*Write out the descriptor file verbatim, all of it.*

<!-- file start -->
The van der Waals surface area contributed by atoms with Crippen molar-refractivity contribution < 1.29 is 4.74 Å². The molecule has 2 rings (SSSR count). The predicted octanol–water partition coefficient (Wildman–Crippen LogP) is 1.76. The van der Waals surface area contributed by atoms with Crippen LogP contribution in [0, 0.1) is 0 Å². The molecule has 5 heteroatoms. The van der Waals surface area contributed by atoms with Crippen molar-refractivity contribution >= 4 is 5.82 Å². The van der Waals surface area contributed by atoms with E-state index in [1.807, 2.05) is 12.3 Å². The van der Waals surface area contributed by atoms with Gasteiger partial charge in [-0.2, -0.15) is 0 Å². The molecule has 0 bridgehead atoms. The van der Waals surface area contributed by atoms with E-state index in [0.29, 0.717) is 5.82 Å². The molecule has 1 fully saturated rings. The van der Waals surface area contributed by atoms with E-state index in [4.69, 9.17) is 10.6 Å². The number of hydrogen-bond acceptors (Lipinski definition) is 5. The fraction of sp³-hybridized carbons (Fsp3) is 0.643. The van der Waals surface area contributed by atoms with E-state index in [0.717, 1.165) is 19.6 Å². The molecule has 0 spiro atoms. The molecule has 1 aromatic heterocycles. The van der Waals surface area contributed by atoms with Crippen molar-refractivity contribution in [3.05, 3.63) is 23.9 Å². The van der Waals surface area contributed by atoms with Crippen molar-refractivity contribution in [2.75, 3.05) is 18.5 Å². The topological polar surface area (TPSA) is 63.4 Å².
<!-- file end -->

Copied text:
The van der Waals surface area contributed by atoms with Crippen molar-refractivity contribution < 1.29 is 4.74 Å². The molecule has 2 rings (SSSR count). The predicted octanol–water partition coefficient (Wildman–Crippen LogP) is 1.76. The van der Waals surface area contributed by atoms with Crippen LogP contribution in [0, 0.1) is 0 Å². The molecule has 5 heteroatoms. The van der Waals surface area contributed by atoms with Crippen molar-refractivity contribution >= 4 is 5.82 Å². The van der Waals surface area contributed by atoms with E-state index in [1.807, 2.05) is 12.3 Å². The van der Waals surface area contributed by atoms with Gasteiger partial charge in [-0.2, -0.15) is 0 Å². The molecule has 0 bridgehead atoms. The van der Waals surface area contributed by atoms with E-state index in [0.29, 0.717) is 5.82 Å². The molecule has 1 fully saturated rings. The van der Waals surface area contributed by atoms with E-state index in [4.69, 9.17) is 10.6 Å². The number of hydrogen-bond acceptors (Lipinski definition) is 5. The fraction of sp³-hybridized carbons (Fsp3) is 0.643. The van der Waals surface area contributed by atoms with E-state index in [0.717, 1.165) is 19.6 Å². The molecule has 0 spiro atoms. The molecule has 1 aromatic heterocycles. The van der Waals surface area contributed by atoms with Crippen molar-refractivity contribution in [3.05, 3.63) is 23.9 Å². The van der Waals surface area contributed by atoms with Crippen molar-refractivity contribution in [2.75, 3.05) is 18.5 Å². The topological polar surface area (TPSA) is 63.4 Å².